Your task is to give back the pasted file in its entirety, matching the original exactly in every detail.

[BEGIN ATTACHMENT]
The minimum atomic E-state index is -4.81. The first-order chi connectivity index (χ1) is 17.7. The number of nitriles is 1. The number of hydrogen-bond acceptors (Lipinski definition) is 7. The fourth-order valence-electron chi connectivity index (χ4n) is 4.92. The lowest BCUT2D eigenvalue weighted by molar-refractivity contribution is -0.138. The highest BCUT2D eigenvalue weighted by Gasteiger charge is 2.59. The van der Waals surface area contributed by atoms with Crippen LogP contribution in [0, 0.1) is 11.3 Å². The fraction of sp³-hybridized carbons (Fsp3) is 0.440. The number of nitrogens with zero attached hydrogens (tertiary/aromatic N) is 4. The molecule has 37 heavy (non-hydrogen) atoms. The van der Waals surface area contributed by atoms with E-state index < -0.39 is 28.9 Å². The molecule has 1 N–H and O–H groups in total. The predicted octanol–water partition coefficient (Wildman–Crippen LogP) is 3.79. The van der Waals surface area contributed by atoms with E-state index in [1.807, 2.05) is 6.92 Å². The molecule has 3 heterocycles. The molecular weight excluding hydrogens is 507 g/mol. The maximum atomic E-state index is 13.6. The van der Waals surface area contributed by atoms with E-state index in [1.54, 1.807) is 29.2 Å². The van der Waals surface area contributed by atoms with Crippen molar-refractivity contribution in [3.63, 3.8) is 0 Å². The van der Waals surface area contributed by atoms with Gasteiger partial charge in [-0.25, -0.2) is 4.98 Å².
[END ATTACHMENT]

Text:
The minimum atomic E-state index is -4.81. The first-order chi connectivity index (χ1) is 17.7. The number of nitriles is 1. The number of hydrogen-bond acceptors (Lipinski definition) is 7. The fourth-order valence-electron chi connectivity index (χ4n) is 4.92. The lowest BCUT2D eigenvalue weighted by molar-refractivity contribution is -0.138. The highest BCUT2D eigenvalue weighted by Gasteiger charge is 2.59. The van der Waals surface area contributed by atoms with Crippen LogP contribution in [0, 0.1) is 11.3 Å². The fraction of sp³-hybridized carbons (Fsp3) is 0.440. The number of nitrogens with zero attached hydrogens (tertiary/aromatic N) is 4. The molecule has 37 heavy (non-hydrogen) atoms. The van der Waals surface area contributed by atoms with E-state index < -0.39 is 28.9 Å². The molecule has 1 N–H and O–H groups in total. The predicted octanol–water partition coefficient (Wildman–Crippen LogP) is 3.79. The van der Waals surface area contributed by atoms with E-state index in [1.807, 2.05) is 6.92 Å². The molecule has 3 heterocycles. The molecular weight excluding hydrogens is 507 g/mol. The maximum atomic E-state index is 13.6. The van der Waals surface area contributed by atoms with E-state index in [1.54, 1.807) is 29.2 Å². The van der Waals surface area contributed by atoms with Crippen molar-refractivity contribution in [3.63, 3.8) is 0 Å². The van der Waals surface area contributed by atoms with Gasteiger partial charge in [-0.25, -0.2) is 4.98 Å².